In Bury the Dead, two major moments are carried by sound design. This sequence represents one of them and requires coordination of the actors, the stage manager, other designers, and the sound engineer to execute properly. This compilation begins with the sound of an air raid siren. The siren has been slightly altered to imply memory rather than realism. Layered in with the siren is the sound of a General's voice amplified as if through a bullhorn. "Our Host" hears this siren and voice and attempts to escape the confines of the theatrical space. While attempting to escape, she is assaulted by the sound of four closing doors, emanating from the four corners of the theater. All of these sounds are underscored by the sound of an escalating heartbeat and erratic breathing. Once sealed in, "Our Host" is bombarded by the sound of a World War II bombing raid. The sound of the air raid sweeps over her as if it was a memory coming to life. At the end of the raid, the sound appears to "close" up, leaving an aftermath of fire. From this point on, she becomes an "Everywoman" and serves as each dead soldier's wife visiting her fallen warrior on the battlefront.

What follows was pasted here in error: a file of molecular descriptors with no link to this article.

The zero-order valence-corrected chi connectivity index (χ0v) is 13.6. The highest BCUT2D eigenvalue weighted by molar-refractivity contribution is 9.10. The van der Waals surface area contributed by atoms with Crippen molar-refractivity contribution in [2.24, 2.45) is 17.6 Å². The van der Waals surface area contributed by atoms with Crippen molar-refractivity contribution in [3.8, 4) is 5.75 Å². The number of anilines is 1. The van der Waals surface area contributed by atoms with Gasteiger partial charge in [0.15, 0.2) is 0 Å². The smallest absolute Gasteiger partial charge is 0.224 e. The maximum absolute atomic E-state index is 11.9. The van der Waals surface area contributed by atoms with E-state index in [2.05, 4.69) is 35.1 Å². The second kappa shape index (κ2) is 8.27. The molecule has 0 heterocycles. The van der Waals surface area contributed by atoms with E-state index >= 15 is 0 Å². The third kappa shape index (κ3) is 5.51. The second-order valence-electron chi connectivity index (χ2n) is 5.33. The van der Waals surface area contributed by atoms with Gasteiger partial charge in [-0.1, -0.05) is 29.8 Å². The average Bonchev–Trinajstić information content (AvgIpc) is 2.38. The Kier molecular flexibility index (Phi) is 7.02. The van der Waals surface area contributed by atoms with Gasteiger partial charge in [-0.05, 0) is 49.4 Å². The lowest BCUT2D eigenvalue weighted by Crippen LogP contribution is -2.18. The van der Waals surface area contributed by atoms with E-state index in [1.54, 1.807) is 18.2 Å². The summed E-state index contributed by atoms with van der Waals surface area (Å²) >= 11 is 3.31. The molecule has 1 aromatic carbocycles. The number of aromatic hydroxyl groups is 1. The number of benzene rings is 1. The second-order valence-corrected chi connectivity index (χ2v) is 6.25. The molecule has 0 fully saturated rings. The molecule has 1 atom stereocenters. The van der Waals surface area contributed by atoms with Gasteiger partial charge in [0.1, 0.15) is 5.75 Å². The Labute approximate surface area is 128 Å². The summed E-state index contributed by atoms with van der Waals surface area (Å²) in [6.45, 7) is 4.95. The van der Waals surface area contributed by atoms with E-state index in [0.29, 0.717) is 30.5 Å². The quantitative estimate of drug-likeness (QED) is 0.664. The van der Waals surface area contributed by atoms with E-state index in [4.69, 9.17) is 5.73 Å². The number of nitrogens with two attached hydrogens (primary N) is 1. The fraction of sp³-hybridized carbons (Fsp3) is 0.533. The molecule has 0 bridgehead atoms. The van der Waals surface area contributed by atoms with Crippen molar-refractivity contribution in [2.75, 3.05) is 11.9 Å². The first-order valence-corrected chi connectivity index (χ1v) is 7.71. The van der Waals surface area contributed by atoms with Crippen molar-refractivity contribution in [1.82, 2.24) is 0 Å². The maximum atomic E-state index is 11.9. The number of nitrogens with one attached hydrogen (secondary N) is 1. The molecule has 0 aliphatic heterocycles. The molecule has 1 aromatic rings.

The final collage is the other major moment for sound in the production. The final four pages of the script are performed to this underscore. Director Joe Calarco created a condensed version of the final four pages of dialogue. We then recorded the actors' voices and composed a collage of the material, including sounds relaying a sense of Americana. The action presented on stage by the actors during this event is representative of a call to arms. As the intensity of the scene grows, each soldier confronts the "wife" who at this point begins reassuming the role of "Our Host." During the final moments of the collage, the soldiers form a line and march off as if to war. The end of this event sounds as if someone turns the whole soundscape off. In the silence, "Our Host" addresses the audience with a challenge to arise and take action. The entire event is comprised of many sonic elements and immerses the audience in a surround-sound environment. The voices swirl around the audience's seating area and the underscoring elements of Americana sweep by the audience's left and right with movement from the seating to the stage. The creation of this event required much research and recording.